What you need to know about Netflix’s Bridgerton Lawsuit

netflix bridgerton lawsuit for writers

At what point does fan fiction cross the line into copyright infringement?

netflix bridgerton lawsuit for writers

You might’ve seen in the news that Netflix is suing “The Unofficial Bridgerton Musical” creators Barlow & Bear for copyright infringement.


Short summary:
Two women (Barlow & Bear) went viral on TikTok for their musical adaptation of Bridgerton, and they went on to win a Grammy for their work.

Apparently, they had been in contact with Netflix and established as long as their work was for non-profit, they could continue with their musical adaptation.

However, a few weeks ago, B&B staffed a musical production and sold out an international tour of their “Unofficial Bridgerton Musical” (definitely for a profit) after turning down Netflix’s offer for a non-profit licensing deal.

B&B did exactly what Netflix said they could NOT do, and Netflix replied with a big, “Oh, no, you don’t…” and has issued a copyright and trademark infringement lawsuit on the indie musical composers.

The outcome of the Bridgerton lawsuit can determine how fan fiction, fan art, and derivative works are published.

This entire situation raises an interesting thought experiment for what constitutes fair use derivative work and what crosses the line into copyright infringement.

But first, let’s get into some details about copyright, derivative work, and fair use

Disclaimer: I’m not a lawyer; this is not legal advice, just my opinion.

So, copyright laws protect the creator of the work as soon as anything is publicly available. That means that Julia Quinn’s copyright is protected and the main reason why Netflix purchased the rights to adapt her books into a Netflix series. 

Netflix owns the copyright to the original work and all derivatives of said work.

However, some derivative work falls under Fair Use, which means that it is unique enough to become a stand-alone work separate from the original and, therefore, falls under the creator’s copyright.

It is said that B&B are confident that their musical falls under fair use and, therefore, does not need to be licensed.

What are the four factors of Fair Use claimed under the Bridgerton Lawsuit? 

1. The purpose of the use and if it is transformative from the original – is it commercial or for nonprofit educational purpose?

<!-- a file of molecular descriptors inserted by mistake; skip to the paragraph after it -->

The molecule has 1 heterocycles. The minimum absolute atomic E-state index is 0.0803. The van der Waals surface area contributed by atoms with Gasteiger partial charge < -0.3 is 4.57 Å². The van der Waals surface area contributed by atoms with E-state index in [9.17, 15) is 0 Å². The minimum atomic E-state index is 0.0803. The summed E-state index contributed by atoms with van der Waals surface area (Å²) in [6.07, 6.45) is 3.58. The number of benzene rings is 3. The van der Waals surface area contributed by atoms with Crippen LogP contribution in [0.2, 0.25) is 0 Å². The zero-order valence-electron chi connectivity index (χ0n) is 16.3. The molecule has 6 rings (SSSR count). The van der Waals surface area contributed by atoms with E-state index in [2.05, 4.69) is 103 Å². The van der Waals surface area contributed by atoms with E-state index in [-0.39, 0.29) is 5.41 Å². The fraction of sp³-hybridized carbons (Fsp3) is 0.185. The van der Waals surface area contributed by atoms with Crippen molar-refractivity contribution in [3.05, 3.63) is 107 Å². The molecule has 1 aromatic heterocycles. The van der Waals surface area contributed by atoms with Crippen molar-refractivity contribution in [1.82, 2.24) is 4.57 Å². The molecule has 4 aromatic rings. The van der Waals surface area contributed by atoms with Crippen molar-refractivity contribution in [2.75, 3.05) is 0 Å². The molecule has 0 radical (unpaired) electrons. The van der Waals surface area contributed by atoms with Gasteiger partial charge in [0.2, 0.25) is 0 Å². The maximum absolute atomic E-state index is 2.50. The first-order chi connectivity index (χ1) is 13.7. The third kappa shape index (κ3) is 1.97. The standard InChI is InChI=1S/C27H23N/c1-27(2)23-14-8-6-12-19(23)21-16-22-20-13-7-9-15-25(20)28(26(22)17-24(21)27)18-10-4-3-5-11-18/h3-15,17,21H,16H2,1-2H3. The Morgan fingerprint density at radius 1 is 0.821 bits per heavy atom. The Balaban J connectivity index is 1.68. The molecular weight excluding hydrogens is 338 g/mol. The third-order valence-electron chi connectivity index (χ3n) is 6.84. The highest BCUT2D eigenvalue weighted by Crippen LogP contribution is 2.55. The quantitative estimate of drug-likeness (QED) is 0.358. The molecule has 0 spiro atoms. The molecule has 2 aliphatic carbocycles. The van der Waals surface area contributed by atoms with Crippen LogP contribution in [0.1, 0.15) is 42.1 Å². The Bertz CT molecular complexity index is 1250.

2. The nature of the copyrighted work

If you’re using factual work in the public domain, it’s more likely to be considered fair use than fictional works. 

3. The amount of the portion used in relation to the copyrighted work as a whole

4. Does your version harm the value or potential market of the copyrighted work

You can see how these four factors of fair use are completely subject to interpretation and could be argued either way.

This will be an interesting intellectual property/copyright infringement case that will affect fan fiction and writers, so I’ll be following it closely and will report on the outcome when it’s all over.


How does this affect you as a writer? 

The outcome of this lawsuit WILL affect everyone in this space — creators of original works, whether they be derivative and fair use or original original.

It will be interesting to see how a huge content producer like Netflix defends their copyright, and I’m interested to hear B&B’s justification for why they feel the musical falls under fair use.

Also, as writers, we want to ensure we don’t infringe on anyone’s copyright and that nobody else infringes on OUR copyright.

If someone wants to take your story and turn it into something else, you deserve to be paid for others adapting your work.

If someone wants to read your book aloud on YouTube, they need your permission (or your publisher’s permission) before doing so.

Be sure to defend your copyright if you feel people are infringing upon your hard work.

Alternatively, if you want to retell an existing story, you can skip the fair use debacle and adapt works already in the public domain (see Project Gutenberg linked below).

What are your thoughts?

Do you think B&B are infringing on Netflix’s copyright and trademark with their musical? 

What would you do if you found your book turned into a musical adaptation? 

What crosses the line for you between free promotion by a fan and exploitation of your work?

Reply to this email and let me know your thoughts.

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What is Copyright? How do I register?

One of the most frequently asked questions in beginner’s writing groups is always about copyright—

What is it?

How do I protect my work?

Do I need a lawyer to file my copyright?

So, let’s start with the basics.

What is copyright?

Copyright is a form of intellectual property of creative works. It grants rights to use or license the work exclusively to the author who created the work.

Basically, it prevents anyone from copying your work and saying it is theirs.

Copyright can be confusing because although it is set by country most countries recognize other countries’ copyright limitations.

Copyright matters are almost always handled in civil court cases, which means that it can be a real pain in the rear if you find someone infringing on your copyright.